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Tracking Easy Gainers

Agriculture.com Staff 07/06/2010 @ 5:13pm

Residual feed intake (RFI) is the new buzzword in the beef industry. Simply put, it measures metabolic efficiency, so you'll hear it expressed as a performance trait.

"RFI measures how efficiently an animal converts what it eats into maintenance and growth," says University of Missouri nutritionist Monty Kerley.

"We've always looked at feed efficiency as a conversion of feed to gain. The problem is that producers continually selecting for this sort of conversion get lean growth, and animals just keep getting bigger.

"With RFI," Kerley continues, "the emphasis is on individual animal efficiency. We can see how efficiently each animal is using the energy it consumes. "With nearly every group of calves, we'll typically see a 40% difference in RFI between the least and the most efficient individuals in the group, while actual gains may be very similar," says Kerley.

A 40% difference in RFI equates to a difference of 40% in feed costs. When averaging extremes across a cow herd, for example, "The least efficient one-third of the herd will consume 20% more forage than the most efficient one-third," says Kerley. The high cost of feed is one factor driving the current interest in RFI.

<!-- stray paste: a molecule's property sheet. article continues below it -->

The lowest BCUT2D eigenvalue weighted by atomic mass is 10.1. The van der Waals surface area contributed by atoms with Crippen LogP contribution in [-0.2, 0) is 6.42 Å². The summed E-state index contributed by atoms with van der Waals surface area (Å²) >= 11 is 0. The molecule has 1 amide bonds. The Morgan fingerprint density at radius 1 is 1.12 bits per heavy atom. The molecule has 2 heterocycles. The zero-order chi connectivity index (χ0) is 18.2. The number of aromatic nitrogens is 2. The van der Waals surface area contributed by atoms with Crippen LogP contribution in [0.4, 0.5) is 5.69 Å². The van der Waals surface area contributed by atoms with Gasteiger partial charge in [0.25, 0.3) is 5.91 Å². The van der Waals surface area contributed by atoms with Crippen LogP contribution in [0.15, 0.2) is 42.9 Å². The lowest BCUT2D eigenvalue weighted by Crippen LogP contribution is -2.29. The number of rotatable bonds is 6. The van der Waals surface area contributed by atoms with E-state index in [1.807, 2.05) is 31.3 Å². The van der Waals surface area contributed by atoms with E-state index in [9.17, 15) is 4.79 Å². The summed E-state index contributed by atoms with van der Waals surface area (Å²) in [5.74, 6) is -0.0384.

"For the first time in a long time, the cost of feed is the determining factor in feedlot profit," he says.

Also fueling interest is new technology that can test individual animals within whole pens of cattle.

One line of equipment uses bunkline feeders with individual stanchions and feeding compartments. Feeders are fitted with weighing mechanisms.

An electronic tag identifies each animal. As the animal eats at the feeder, a sensor reads the tag number while a built-in weighing mechanism records the weight of the feed eaten and correlates the amount with the tag number.

Since it's so expensive, individual RFI testing is more likely to show up in bull test centers rather than commercial feedlots. A handful of these centers are already offering the service to purebred breeders.

Best use of RFI in genetic selection for efficiency will be as a balance to the trait for growth.

"Phenomenally efficient animals may not grow very well," Kerley cautions. "You want animals that metabolize efficiently but you also want animals that have growth performance."

While limited data suggest that females with efficient RFIs take a few days longer to breed back, "it appears that selecting for the trait has no significant negative effect on any other traits," says Kerley.

Learn More:
Monty Kerley
573/882-0834
kerleym@missouri.edu

Residual feed intake (RFI) is the new buzzword in the beef industry. Simply put, it measures metabolic efficiency, so you'll hear it expressed as a performance trait.

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